Yes, you’ll need subtitles to understand what is going on, but this is a brilliant series that illustrates how corruption in high (or mid-level) places hurts needy people the most. Ordinary men and women lose incentive to try their best when they are caught in high-pressure circumstances created by those using the system for their own ends.
It sounds bleak, but it’s not. The acting, script, and story are excellent, the characters ring true, and the series maintains humor (okay, dark humor) every episode. The truths being told aren’t happy, but the depiction is artful and human.
Each season tells a different story. In the first, an initially carefree young man attends a technical school under orders from his father, and the viewer longs for him to succeed. But there are pressures on this kid that are not all of his own making. Much of the action in this season takes place under garish, green-tinged fluorescent lighting. The protagonist has some unruly peers, too, that use bad language. But problems with the system that become evident are depicted well, and the story is not without hope.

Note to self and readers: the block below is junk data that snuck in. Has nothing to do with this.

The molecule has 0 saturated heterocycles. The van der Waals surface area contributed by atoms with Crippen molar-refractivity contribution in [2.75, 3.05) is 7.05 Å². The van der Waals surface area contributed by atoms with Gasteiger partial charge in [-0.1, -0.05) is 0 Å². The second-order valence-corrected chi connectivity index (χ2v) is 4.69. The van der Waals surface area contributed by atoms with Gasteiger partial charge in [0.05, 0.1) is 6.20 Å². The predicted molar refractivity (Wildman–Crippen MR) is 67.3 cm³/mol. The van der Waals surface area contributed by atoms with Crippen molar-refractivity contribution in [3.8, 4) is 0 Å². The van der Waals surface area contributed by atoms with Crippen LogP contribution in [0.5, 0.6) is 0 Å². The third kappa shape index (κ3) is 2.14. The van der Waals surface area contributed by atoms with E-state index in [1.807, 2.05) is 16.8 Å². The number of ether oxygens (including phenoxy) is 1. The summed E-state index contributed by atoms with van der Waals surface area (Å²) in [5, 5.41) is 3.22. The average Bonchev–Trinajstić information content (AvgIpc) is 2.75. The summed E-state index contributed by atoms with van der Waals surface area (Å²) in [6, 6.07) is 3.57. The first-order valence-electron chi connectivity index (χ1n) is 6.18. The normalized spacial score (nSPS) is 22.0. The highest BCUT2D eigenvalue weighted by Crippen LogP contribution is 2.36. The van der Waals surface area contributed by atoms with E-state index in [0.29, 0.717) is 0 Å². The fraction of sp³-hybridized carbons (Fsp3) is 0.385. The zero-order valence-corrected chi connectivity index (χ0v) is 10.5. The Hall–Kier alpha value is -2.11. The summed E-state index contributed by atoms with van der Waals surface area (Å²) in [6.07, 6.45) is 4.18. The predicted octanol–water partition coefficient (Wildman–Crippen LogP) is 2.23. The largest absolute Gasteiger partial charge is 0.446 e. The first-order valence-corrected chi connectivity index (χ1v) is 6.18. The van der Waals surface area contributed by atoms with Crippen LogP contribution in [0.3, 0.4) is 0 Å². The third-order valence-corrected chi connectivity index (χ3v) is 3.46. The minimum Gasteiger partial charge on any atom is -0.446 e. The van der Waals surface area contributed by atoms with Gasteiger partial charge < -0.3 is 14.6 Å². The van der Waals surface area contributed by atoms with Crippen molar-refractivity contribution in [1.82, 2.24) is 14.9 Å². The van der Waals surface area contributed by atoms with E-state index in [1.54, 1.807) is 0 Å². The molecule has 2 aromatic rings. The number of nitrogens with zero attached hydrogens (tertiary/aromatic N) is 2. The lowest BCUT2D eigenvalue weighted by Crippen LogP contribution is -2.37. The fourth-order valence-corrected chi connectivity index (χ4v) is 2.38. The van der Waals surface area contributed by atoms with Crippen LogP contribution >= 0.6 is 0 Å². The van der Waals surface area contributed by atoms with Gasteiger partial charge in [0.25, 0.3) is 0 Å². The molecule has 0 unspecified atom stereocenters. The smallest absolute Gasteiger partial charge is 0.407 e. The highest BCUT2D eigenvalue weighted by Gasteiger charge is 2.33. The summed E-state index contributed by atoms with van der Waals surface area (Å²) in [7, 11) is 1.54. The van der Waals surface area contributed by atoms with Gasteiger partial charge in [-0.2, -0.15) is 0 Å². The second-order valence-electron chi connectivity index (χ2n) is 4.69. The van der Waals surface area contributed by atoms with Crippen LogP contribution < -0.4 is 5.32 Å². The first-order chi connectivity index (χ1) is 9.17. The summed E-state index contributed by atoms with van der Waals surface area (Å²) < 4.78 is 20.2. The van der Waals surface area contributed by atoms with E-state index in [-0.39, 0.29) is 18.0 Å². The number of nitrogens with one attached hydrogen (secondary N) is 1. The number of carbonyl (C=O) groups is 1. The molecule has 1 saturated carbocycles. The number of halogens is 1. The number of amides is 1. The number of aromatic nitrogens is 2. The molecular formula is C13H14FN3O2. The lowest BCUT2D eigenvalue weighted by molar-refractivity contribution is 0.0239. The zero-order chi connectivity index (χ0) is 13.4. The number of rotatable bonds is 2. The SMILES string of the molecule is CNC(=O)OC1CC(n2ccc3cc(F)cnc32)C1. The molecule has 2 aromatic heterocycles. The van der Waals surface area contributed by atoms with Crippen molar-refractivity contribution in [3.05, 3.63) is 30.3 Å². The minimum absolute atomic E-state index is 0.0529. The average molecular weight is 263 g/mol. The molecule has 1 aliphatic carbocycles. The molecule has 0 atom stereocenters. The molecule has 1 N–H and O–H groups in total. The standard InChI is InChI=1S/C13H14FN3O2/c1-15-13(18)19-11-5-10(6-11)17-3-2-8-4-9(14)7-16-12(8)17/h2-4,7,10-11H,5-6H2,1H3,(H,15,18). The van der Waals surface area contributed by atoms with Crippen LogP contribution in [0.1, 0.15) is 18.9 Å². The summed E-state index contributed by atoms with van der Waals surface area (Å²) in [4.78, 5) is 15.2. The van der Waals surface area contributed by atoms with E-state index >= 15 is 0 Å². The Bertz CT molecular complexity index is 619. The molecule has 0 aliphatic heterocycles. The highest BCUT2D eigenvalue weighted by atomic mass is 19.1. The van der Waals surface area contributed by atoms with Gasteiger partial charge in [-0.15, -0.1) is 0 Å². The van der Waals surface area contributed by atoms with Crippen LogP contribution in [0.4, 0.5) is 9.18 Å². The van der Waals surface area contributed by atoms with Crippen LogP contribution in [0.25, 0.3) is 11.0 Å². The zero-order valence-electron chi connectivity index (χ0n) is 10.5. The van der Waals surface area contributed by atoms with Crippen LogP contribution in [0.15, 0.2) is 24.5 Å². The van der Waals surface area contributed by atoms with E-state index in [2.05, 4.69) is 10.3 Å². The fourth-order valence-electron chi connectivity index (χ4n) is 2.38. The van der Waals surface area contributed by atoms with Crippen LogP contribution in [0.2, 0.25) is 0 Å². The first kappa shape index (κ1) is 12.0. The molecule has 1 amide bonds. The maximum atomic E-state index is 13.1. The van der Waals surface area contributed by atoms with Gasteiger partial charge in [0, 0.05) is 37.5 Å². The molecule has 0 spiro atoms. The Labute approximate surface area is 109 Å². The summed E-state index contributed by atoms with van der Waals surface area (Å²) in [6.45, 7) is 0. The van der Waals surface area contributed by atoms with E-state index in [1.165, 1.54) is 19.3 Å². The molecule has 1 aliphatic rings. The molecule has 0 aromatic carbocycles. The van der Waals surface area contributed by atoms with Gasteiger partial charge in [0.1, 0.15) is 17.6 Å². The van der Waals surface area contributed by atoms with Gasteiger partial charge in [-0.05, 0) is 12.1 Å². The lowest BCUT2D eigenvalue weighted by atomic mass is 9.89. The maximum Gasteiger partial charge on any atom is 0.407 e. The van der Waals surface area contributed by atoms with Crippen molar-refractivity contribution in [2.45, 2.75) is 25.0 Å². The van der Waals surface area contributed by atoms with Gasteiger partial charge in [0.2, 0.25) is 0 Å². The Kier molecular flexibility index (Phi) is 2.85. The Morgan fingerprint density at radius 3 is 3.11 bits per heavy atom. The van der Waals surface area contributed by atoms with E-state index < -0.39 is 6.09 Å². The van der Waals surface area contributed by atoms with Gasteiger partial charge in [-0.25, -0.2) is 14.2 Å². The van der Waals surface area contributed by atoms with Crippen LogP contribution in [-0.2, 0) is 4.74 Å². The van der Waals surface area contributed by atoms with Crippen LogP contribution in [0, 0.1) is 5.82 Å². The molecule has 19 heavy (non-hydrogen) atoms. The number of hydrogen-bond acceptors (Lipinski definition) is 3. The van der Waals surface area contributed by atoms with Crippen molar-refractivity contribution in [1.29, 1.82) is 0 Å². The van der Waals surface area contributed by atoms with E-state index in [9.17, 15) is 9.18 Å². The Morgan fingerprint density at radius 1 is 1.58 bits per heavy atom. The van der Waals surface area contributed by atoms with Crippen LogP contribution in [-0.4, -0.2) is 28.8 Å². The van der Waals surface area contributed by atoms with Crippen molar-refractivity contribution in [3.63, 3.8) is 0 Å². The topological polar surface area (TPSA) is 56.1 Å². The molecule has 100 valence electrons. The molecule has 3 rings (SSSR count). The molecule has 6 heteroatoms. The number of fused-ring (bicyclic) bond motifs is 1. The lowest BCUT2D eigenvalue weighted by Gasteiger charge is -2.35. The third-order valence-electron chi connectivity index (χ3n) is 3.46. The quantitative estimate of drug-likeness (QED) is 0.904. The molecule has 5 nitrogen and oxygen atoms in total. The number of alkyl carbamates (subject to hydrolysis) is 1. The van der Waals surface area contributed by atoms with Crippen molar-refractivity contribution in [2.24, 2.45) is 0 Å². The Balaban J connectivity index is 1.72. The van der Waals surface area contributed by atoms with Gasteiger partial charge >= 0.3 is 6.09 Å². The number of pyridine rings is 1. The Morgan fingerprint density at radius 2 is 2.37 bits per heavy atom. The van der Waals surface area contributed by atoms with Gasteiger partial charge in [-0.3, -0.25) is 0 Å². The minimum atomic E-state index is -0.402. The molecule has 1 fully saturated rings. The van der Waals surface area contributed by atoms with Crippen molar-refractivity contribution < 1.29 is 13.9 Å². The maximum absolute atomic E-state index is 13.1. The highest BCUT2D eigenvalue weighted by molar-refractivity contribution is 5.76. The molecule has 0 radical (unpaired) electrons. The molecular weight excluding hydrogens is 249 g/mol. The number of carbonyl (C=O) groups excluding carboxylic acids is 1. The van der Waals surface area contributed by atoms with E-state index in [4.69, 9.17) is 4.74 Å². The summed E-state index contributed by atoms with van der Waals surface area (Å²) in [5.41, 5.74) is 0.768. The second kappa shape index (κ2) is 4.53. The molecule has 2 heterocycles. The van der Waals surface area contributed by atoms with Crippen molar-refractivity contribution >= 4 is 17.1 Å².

The second season was my favorite of the two. A young medical student finds herself assigned to set up and manage a cataract camp in a village. There, she matures, showing great strength of character and courage to speak the truth in hard circumstances. But shady dealings behind the scenes threaten the camp’s success and her career.
More than once, I’ve seen Indian dramas that lovingly, it seems, point out the country’s faults. This work is the best I’ve seen of that reflective genre.